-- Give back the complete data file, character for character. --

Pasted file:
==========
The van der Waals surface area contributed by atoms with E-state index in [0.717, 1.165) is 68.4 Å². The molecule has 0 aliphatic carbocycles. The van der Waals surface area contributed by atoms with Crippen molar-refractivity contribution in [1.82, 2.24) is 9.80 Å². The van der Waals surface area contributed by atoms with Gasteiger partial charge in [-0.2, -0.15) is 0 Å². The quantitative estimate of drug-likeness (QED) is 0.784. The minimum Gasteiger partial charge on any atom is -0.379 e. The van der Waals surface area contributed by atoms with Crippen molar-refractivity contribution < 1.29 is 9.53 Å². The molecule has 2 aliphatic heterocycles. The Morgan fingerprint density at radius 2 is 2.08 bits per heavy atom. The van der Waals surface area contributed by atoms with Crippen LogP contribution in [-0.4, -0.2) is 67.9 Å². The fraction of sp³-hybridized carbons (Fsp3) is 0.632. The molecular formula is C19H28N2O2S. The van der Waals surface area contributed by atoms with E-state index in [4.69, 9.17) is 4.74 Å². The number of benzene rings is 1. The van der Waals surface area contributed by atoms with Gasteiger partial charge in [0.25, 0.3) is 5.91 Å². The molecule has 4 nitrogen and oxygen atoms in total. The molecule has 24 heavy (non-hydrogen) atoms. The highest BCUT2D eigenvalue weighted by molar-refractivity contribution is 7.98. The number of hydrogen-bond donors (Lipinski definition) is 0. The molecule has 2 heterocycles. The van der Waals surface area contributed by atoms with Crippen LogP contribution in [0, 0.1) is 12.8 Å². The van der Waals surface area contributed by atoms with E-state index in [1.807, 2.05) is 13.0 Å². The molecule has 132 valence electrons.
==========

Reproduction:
The van der Waals surface area contributed by atoms with E-state index in [0.717, 1.165) is 68.4 Å². The molecule has 0 aliphatic carbocycles. The van der Waals surface area contributed by atoms with Crippen molar-refractivity contribution in [1.82, 2.24) is 9.80 Å². The van der Waals surface area contributed by atoms with Gasteiger partial charge in [-0.2, -0.15) is 0 Å². The quantitative estimate of drug-likeness (QED) is 0.784. The minimum Gasteiger partial charge on any atom is -0.379 e. The van der Waals surface area contributed by atoms with Crippen molar-refractivity contribution < 1.29 is 9.53 Å². The molecule has 2 aliphatic heterocycles. The Morgan fingerprint density at radius 2 is 2.08 bits per heavy atom. The van der Waals surface area contributed by atoms with Crippen LogP contribution in [-0.4, -0.2) is 67.9 Å². The fraction of sp³-hybridized carbons (Fsp3) is 0.632. The molecular formula is C19H28N2O2S. The van der Waals surface area contributed by atoms with E-state index in [4.69, 9.17) is 4.74 Å². The number of benzene rings is 1. The van der Waals surface area contributed by atoms with Gasteiger partial charge in [0.25, 0.3) is 5.91 Å². The molecule has 4 nitrogen and oxygen atoms in total. The molecule has 24 heavy (non-hydrogen) atoms. The highest BCUT2D eigenvalue weighted by molar-refractivity contribution is 7.98. The number of hydrogen-bond donors (Lipinski definition) is 0. The molecule has 2 heterocycles. The van der Waals surface area contributed by atoms with Crippen LogP contribution in [0, 0.1) is 12.8 Å². The van der Waals surface area contributed by atoms with E-state index in [1.807, 2.05) is 13.0 Å². The molecule has 132 valence electrons.